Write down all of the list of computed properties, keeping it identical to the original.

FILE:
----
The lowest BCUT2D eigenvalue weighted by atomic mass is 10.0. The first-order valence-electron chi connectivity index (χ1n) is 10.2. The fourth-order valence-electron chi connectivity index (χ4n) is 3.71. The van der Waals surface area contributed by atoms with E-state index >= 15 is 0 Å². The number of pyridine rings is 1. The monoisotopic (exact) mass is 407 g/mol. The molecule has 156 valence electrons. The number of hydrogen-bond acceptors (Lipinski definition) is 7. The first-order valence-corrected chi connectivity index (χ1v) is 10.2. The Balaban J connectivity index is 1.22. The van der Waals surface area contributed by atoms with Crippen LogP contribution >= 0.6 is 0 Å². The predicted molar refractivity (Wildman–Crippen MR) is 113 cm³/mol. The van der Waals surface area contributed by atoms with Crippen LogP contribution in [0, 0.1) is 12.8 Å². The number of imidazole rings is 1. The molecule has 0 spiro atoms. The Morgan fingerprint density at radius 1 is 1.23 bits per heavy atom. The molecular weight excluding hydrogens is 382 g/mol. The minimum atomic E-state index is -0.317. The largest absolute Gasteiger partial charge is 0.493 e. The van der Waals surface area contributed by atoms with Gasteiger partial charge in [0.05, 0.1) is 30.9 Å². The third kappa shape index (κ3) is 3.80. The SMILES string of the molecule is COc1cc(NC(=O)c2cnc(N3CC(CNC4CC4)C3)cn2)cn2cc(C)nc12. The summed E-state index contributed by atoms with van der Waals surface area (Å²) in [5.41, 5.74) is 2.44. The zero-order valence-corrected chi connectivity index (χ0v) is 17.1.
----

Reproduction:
The lowest BCUT2D eigenvalue weighted by atomic mass is 10.0. The first-order valence-electron chi connectivity index (χ1n) is 10.2. The fourth-order valence-electron chi connectivity index (χ4n) is 3.71. The van der Waals surface area contributed by atoms with E-state index >= 15 is 0 Å². The number of pyridine rings is 1. The monoisotopic (exact) mass is 407 g/mol. The molecule has 156 valence electrons. The number of hydrogen-bond acceptors (Lipinski definition) is 7. The first-order valence-corrected chi connectivity index (χ1v) is 10.2. The Balaban J connectivity index is 1.22. The van der Waals surface area contributed by atoms with Crippen LogP contribution >= 0.6 is 0 Å². The predicted molar refractivity (Wildman–Crippen MR) is 113 cm³/mol. The van der Waals surface area contributed by atoms with Crippen LogP contribution in [0, 0.1) is 12.8 Å². The number of imidazole rings is 1. The molecule has 0 spiro atoms. The Morgan fingerprint density at radius 1 is 1.23 bits per heavy atom. The molecular weight excluding hydrogens is 382 g/mol. The minimum atomic E-state index is -0.317. The largest absolute Gasteiger partial charge is 0.493 e. The van der Waals surface area contributed by atoms with Gasteiger partial charge in [0.05, 0.1) is 30.9 Å². The third kappa shape index (κ3) is 3.80. The SMILES string of the molecule is COc1cc(NC(=O)c2cnc(N3CC(CNC4CC4)C3)cn2)cn2cc(C)nc12. The summed E-state index contributed by atoms with van der Waals surface area (Å²) in [5.41, 5.74) is 2.44. The zero-order valence-corrected chi connectivity index (χ0v) is 17.1.